Chapter 4


Main canopies have changed dramatically over the last several years and, consequently, different opening problems have emerged. One of the most common problems encountered is hard openings. The most effective method employed to reduce hard openings is to roll the nose of the canopy to close off the openings in the leading edge during the initial inflation process. This rolling technique varies from a single roll to several rolls. Figure 4-33 shows this technique. If this does not solve the opening problem, riggers should contact the manufacturer for advice. Most manufacturers are very cooperative and have considerable expertise in working with their products.

In the event the manufacturer cannot resolve the problem, it may be necessary for the rigger to modify the slider size, or deployment brake settings. Of these options, the easiest to do is to change the brake setting. Reducing the brake setting results in less pressure on the canopy during opening, thereby reducing the opening force. The negative effect of reducing the brake setting is an increase in opening surge. The new brake setting must find the balance of these results that best fit the user. If changing the brake setting does not work, then the rigger may wish to increase the size of the slider to slow the openings. This usually means replacing the slider with a larger one. This has the effect of increasing the drag on the slider and restricting the canopy inflation.

As canopies age and accumulate substantial jumps on them, many begin to develop slow openings, commonly known as “sniveling.” If the canopy was originally packed with the nose rolled, reducing the number of rolls may speed up the openings. However, many times the slow openings are due to other causes. One of the most common is the canopy getting out of trim due to the stretch of the suspension lines. The rigger should check the trim of the canopy against the manufacturer’s specifications and either re-trim the canopy or re-line it. This has a pronounced effect of improving the openings as well as the flying characteristics, particularly on canopies made from zero porosity (ZP) fabric.

The effect on fabric that originally had a porosity (permeability) of 0-3 cfm or 0-5 cfm, such as PIA-C- 44378, may not be as dramatic. With these canopies, changing the brake setting and increasing it by pulling down the tail will speed up the inflation of the canopy. The rigger must be careful not to set the brakes so deeply as to place the canopy in a stall during opening. If this does not work, then decreasing the size of the slider or the fabric type of the slider may help speed up the openings. Some of these problems, while appearing to be main canopy related, are traceable to other components of the parachute system such as the deployment bag, bridle, or pilot chute.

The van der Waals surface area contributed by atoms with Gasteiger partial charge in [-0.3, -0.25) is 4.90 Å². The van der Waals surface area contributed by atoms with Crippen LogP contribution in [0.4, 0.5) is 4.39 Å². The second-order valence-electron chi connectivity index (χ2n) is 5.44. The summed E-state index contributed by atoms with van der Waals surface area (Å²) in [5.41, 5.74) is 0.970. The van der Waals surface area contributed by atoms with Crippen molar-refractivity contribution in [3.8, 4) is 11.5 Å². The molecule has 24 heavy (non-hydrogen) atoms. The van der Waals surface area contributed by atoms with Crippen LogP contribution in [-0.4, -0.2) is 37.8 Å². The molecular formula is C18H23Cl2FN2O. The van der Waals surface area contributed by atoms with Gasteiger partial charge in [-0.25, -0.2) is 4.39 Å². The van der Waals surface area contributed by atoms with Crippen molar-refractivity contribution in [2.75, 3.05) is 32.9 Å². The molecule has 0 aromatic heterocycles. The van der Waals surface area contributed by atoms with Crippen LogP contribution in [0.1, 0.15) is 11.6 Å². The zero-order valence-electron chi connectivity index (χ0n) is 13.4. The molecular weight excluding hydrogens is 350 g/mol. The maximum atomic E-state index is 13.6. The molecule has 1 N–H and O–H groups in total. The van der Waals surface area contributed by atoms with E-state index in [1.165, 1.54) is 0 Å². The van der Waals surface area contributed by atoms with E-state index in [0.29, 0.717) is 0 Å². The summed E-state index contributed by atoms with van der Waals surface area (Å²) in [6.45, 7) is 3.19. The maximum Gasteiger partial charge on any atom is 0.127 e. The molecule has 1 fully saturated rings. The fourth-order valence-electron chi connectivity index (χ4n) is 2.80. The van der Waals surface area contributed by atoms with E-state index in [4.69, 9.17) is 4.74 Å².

Hand deploy pilot chutes are generally made from either the PIA-C-44378 (F-111) fabric or more commonly, zero porosity (ZP) fabric. The PIA-C-44378 fabric begins as a very low porosity fabric but as it is used, the permeability increases. As this happens, the drag of the pilot chute decreases. Consequently, the ability of the pilot chute to lift the weight of the canopy decreases and the speed of the opening is affected. Experience has shown that pilot chutes made from this type of fabric exhibit a decrease in performance at around 500 jumps under normal use.

Pilot chutes made from the ZP fabric last considerably longer than those made from F-111. However, there has been some disagreement concerning the use of the two different fabrics in pilot chutes. One canopy manufacturer advocates the use of F-111 type fabric only. They believe the ZP fabric contributes to hard openings. Most parachutists like ZP pilot chutes because they last longer.

The size of the pilot chute has a direct correlation to the type of opening experienced. In the early days of hand deploy chutes, a 36" F-111 pilot chute was standard on most systems. As the canopies became smaller and lighter, pilot chutes became smaller as well. Today, 24-26", 30", and 33" pilot chutes are all common.

Several factors dictate the size of the pilot chute used. The first is the weight of the canopy. Another factor is the main container closing configuration. Some systems are designed to hold the deployment bag so securely that it literally has to be jerked from the container. This type requires a larger pilot chute than the type of container that allows unrestricted extraction of the bag. This same problem can develop when an individual packs an oversized main canopy into the main container. Usually, a larger deployment bag is needed to hold the additional volume. When the bag is forcibly stuffed into the container, the bag can be restricted from being pulled smoothly from the container.

If the pilot chute is too small, a pilot chute in tow can result. If the parachutist puts a larger pilot chute on the system, the bag can be extracted from the container, but the increased size of the pilot chute contributes to increased snatch force during the opening sequence. This results in perceived hard openings. Therefore, the size of the pilot chute and the deployment bag can have considerable effect on the opening characteristics of the main parachute.

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